Switching from PC to Mac.. anything you wish you knew?

Started Nov 8, 2012 | Discussions
Bart Hickman Veteran Member • Posts: 7,256
You can cut and paste files on OS X

Tee1up wrote:

Mac and to some extent PC's are trying to move people away from managing directory/file structures and instead focus on using the various search tools to locate files. On the mac platform I miss the ability to cut and paste files (these structures are important if you do things like web work). Too often I find myself having to copy/paste and then going back and deleting from the original location. Not a big deal but I miss that.

On Windows you cut and paste.  On OS X you copy and move.  Select the file you want to move (cmd-c).  Then at the destination you do alt-cmd-v to move the file.

There are other semi-hidden functions like this which are revealed if you just hold the alt key while perusing the menus.

Bart

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Bart Hickman Veteran Member • Posts: 7,256
Re: Switching from PC to Mac.. anything you wish you knew?

*sarcasm on*

I miss sharing violations.  Win7 is constantly telling me I can't move or rename something because it thinks some other application is using it.  On OS X this never happens.  Even if another application is editing that file it will immediately learn that the file has moved or been renamed.  It just does what I want--very boring.

I miss path lengths limited to 256 characters.  Nothing like having to change a bunch of folder names to something shorter just because Explorer can't deal with long path names.  I love it.

I miss unnatural and jerky scrolling with a trackpad.  Every Win7 app scrolls differently.  Vive la difference!  I really miss that.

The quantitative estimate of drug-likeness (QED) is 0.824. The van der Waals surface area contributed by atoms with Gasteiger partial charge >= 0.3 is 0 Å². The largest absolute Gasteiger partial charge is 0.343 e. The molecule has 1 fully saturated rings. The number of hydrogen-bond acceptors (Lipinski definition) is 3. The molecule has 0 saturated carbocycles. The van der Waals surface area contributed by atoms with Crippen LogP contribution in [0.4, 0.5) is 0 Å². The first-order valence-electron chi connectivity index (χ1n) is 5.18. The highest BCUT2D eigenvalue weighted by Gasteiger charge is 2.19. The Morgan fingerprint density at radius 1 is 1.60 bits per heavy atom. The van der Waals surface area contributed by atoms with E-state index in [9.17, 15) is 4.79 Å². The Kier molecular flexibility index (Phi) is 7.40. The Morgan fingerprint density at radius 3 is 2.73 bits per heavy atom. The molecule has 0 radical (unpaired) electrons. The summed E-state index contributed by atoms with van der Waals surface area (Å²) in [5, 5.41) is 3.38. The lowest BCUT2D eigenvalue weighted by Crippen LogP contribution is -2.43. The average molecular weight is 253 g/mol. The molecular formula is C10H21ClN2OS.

I miss the unreliable search tool.  Sometimes it'll find what I'm looking for and sometimes, inexplicably, it has no frickin' clue.  Life is better with surprises like this.

I miss having to install Cygwin to compile open source software, and even then, I still have to search internet forums for clues on how to get the stupid install script to work.  On a Mac I usually just type the install script at the prompt and it works because it's Unix.  It's so boring.

I miss needing several button and tab clicks just to enter meta data for a file.  On the mac you just hit cmd-i and start typing.  Apple just makes it too easy to organize files!

*sarcasm off*

And actually I've been running Win8 for the last week and a half and most of these complaints still apply (I haven't stressed the search tool much yet.)  Of course these little problems aren't such a big deal by themselves--a minute here--a few minutes there.  But taken together they nickel and dime my productivity downward.

What I recommend you do is make an exhaustive list of the apps you use on Windows and then figure out which alternatives there are out there.  Personal finance; photo editing; time management; to do lists; outliners; note taking; games; drivers for you favorite gadget; etc...

If you might use your Mac at work, make sure your IT department won't frown at you.

Bart

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Tom_N Forum Pro • Posts: 12,400
Re: Switching from PC to Mac.. anything you wish you knew?

Undah wrote:

danijel973 wrote:

The retinabooks (and 13" Air to a lesser extent) are the ideal photographer's laptops, at least IMO. Also, OS X works great on laptops; it is designed for specific hardware and there are no stupid glitches with suspend, wakeup etc. For a desktop machine, things are less clear because Win7 is very reliable and easy to live with as a desktop OS, so I don't see many reasons to get a desktop Mac instead of a good and much cheaper Win7 machine.

Is there a way on the Win7 side to get a monitor that's as good as the retinabooks?

Not in terms of resolution.  There are a few laptops on the Windows side that have lower-resolution IPS screens.